•  Drops Quickly: Shows that a serious leakage is occurring. Examine the system for serious external leakage. If no leaks are visible, inspect for internal leakage. Large radiator leak holes should be repaired by a reputable radiator repair shop.

INTERNAL LEAKAGE INSPECTION

Remove the engine oil pan drain plug and drain a small amount of engine oil. Coolant, being heavier than engine oil, will drain first. Another way of testing is to operate the engine and check for water globules on the engine oil dipstick. Also inspect the automatic transmission oil dipstick for water globules.

Inspect the automatic transmission fluid cooler for leakage. Operate the engine without the pressure cap on the radiator until thermostat opens.

Attach a pressure tester to the filler neck. If pressure builds up quickly, a leak exists as a result of a faulty cylinder head gasket or crack in the engine.

Repair as necessary.

WARNING: DO NOT ALLOW PRESSURE TO EXCEED 124 KPA (18 PSI). TURN THE ENGINE OFF.

TO RELEASE THE PRESSURE, ROCK THE TESTER FROM SIDE TO SIDE. WHEN REMOVING THE TESTER, DO NOT TURN THE TESTER MORE THAN 1/2 TURN IF THE SYSTEM IS UNDER PRESSURE.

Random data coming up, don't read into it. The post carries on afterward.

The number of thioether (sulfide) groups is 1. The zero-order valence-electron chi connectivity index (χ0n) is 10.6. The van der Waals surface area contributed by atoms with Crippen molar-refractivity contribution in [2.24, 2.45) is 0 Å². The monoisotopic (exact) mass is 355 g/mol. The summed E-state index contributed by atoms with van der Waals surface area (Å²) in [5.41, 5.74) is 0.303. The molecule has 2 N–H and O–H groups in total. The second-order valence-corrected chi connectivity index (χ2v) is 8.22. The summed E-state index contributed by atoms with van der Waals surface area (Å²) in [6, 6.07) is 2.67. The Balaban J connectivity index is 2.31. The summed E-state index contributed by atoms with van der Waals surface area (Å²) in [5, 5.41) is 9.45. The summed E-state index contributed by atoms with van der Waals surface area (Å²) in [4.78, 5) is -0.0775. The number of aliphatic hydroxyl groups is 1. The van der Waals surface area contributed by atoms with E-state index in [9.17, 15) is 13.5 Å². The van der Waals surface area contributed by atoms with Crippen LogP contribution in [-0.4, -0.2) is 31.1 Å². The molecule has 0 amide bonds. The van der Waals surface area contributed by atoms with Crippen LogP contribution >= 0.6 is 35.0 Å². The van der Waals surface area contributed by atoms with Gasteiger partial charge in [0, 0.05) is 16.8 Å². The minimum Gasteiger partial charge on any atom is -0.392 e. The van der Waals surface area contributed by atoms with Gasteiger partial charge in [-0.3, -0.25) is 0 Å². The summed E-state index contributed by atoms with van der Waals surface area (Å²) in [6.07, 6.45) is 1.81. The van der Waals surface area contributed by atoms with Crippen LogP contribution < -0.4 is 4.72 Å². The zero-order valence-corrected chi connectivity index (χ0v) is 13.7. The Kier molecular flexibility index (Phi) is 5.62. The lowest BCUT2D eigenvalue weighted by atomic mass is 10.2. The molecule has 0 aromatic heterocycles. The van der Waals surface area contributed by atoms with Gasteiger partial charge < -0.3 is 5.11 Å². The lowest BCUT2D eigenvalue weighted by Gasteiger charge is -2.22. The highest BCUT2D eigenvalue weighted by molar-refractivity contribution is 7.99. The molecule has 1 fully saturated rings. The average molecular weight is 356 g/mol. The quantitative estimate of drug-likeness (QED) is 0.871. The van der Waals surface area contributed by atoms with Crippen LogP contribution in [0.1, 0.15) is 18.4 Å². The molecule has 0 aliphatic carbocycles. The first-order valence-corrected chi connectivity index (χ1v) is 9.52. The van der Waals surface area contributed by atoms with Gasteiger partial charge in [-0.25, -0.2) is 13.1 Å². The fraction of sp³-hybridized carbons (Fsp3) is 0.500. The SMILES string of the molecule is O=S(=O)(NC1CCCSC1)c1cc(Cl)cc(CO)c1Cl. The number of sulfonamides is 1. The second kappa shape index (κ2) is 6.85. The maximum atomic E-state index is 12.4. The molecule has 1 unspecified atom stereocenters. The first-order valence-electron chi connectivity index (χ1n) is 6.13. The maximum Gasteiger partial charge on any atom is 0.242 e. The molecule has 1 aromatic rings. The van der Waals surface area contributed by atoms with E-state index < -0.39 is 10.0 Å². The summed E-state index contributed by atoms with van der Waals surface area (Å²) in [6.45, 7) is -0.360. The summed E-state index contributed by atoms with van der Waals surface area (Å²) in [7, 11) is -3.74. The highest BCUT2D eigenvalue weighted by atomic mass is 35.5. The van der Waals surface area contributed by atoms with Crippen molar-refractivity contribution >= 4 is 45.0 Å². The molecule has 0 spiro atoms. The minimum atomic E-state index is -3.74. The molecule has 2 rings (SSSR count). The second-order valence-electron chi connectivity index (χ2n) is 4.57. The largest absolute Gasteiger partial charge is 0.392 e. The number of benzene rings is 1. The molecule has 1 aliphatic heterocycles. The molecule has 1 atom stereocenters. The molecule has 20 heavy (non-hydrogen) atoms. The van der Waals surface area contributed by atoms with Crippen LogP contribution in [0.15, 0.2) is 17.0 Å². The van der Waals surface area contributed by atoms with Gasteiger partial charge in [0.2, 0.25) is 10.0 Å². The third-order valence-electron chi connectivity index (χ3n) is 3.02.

If there is no immediate pressure increase, pump the pressure tester until the indicated pressure is within the system range. Vibration of the gauge pointer indicates compression or combustion leakage into the cooling system.

WARNING: DO NOT DISCONNECT THE SPARK PLUG WIRES WHILE THE ENGINE IS OPERATING.

CAUTION: Do not operate the engine with a spark plug shorted for more than a minute. The catalytic converter may be damaged.

Isolate the compression leak by shorting each spark plug to the cylinder block. The gauge pointer should stop or decrease vibration when spark plug for leaking cylinder is shorted. This happens because of the absence of combustion pressure.